Obstructive sleep apnea (OSA) is a disorder in which breathing is repeatedly interrupted or decreased during sleep. This is secondary to muscle relaxation in the throat and tongue which close the airway, preventing airflow, and causing oxygen starvation. When this occurs, the brain sends a survival signal to awaken to a lighter level of sleep and breathing is restored.
This process can be repeated up to hundreds of times each night.
Baptist Health South Florida answered
Sleep apnea is a condition that affects more than 12 million Americans. Sleep apnea is characterized by breathing interruptions during sleep, which result from a collapse of the upper airway. People aren’t aware they have stopped breathing for repeated short periods, but the interruption in the sleeping cycles prevents sufferers from feeling rested. In severe cases, it can be related to life-threatening heart rhythm disorders.
Boston Women's Health Book Collective, answered
Snoring, interrupted breathing during sleep, and daytime fatigue are distinct markers of the sleep-breathing disorder known as sleep apnea. Until about a decade ago, doctors thought that sleep apnea affected only overweight men. But new research has shown that at age fifty, women represent the same number of new sleep apnea cases as men, and a study of midlife women found that the menopausal transition was significantly associated with an increased risk of sleep-disordered breathing. Two causes may be at work. First, the levels of sex hormones that are thought to protect women against sleep apnea decrease; second, during the menopause transition many women gain weight, which increases risk for sleep apnea.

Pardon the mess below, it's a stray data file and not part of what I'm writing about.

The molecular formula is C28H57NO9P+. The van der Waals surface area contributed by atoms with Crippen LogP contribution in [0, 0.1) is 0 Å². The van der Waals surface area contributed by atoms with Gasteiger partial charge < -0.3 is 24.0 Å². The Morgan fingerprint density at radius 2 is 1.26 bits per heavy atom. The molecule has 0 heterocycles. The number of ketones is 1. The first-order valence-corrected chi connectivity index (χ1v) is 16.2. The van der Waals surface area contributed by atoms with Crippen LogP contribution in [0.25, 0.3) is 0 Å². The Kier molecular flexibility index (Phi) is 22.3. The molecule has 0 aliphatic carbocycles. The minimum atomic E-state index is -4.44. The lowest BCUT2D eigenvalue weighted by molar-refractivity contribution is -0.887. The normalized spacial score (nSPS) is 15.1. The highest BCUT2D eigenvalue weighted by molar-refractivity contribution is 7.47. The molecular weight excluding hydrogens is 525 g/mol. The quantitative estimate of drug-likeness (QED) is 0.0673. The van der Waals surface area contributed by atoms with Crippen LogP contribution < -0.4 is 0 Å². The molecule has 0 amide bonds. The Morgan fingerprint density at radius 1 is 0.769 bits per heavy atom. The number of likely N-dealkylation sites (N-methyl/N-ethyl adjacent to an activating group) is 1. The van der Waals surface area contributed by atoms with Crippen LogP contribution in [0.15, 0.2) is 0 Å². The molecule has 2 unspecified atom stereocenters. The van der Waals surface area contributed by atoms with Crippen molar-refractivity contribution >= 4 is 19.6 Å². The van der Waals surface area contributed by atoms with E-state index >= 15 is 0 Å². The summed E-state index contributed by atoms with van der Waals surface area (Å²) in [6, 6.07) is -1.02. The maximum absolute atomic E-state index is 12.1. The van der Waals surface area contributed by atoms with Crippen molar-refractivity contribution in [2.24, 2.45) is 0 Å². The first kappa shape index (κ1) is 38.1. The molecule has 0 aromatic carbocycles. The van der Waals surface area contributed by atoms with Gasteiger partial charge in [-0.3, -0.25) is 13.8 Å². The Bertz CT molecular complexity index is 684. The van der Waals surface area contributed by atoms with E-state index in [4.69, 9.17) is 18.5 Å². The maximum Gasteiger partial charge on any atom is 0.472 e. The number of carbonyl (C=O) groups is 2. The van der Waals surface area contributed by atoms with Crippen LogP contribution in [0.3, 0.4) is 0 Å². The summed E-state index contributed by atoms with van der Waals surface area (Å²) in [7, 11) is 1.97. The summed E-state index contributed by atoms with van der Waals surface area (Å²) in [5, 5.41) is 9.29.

Joe Mercola, Integrative Medicine, answered
Apnea is a Greek word that means "breathe." Sleep apnea is the inability to breathe properly, or the limitation of breath or breathing, during sleep.
There are three general types of apnea described in the literature:
- Central apnea, which typically relates to your diaphragm and chest wall and an inability to properly pull air in
- Obstructive apnea, which relates to an obstruction of your airway that begins in your nose and ends in your lungs
- Mixed apnea is a combination of both
Obstructive sleep apnea consists of the frequent collapse of the airway during sleep, making it difficult for victims to breathe for periods lasting as long as 10 seconds. Those with a severe form of the disorder have at least 30 disruptions per hour. Not only do these breathing disruptions interfere with sleep, leaving you unusually tired the next day, it also reduces the amount of oxygen in your blood, which can impair the function of internal organs and/or exacerbate other health conditions you may have.
Stephen Carstensen, DDS, Dentistry, answeredThe short answer is stopping breathing during sleep. What is important is how many times, for how long, and what problems the sleep apnea is causing. Often the apnea is a result of collapse of the airway, causing the brain to go into panic mode to get the air flowing again. When this happens many times an hour, every night, the person has very poor sleep quality and can suffer from daytime sleepiness, heart disease, kidney problems, and a host of other things no one wants.
Do you snore loudly? Do you regularly suffer from daytime sleepiness? If so, you could have sleep apnea, a common and serious sleep disorder that affects many people with cardiovascular disease. Sleep apnea is a series of pauses in breathing during sleep due to temporary airway obstruction, which can tax your cardiovascular system and contribute to disease.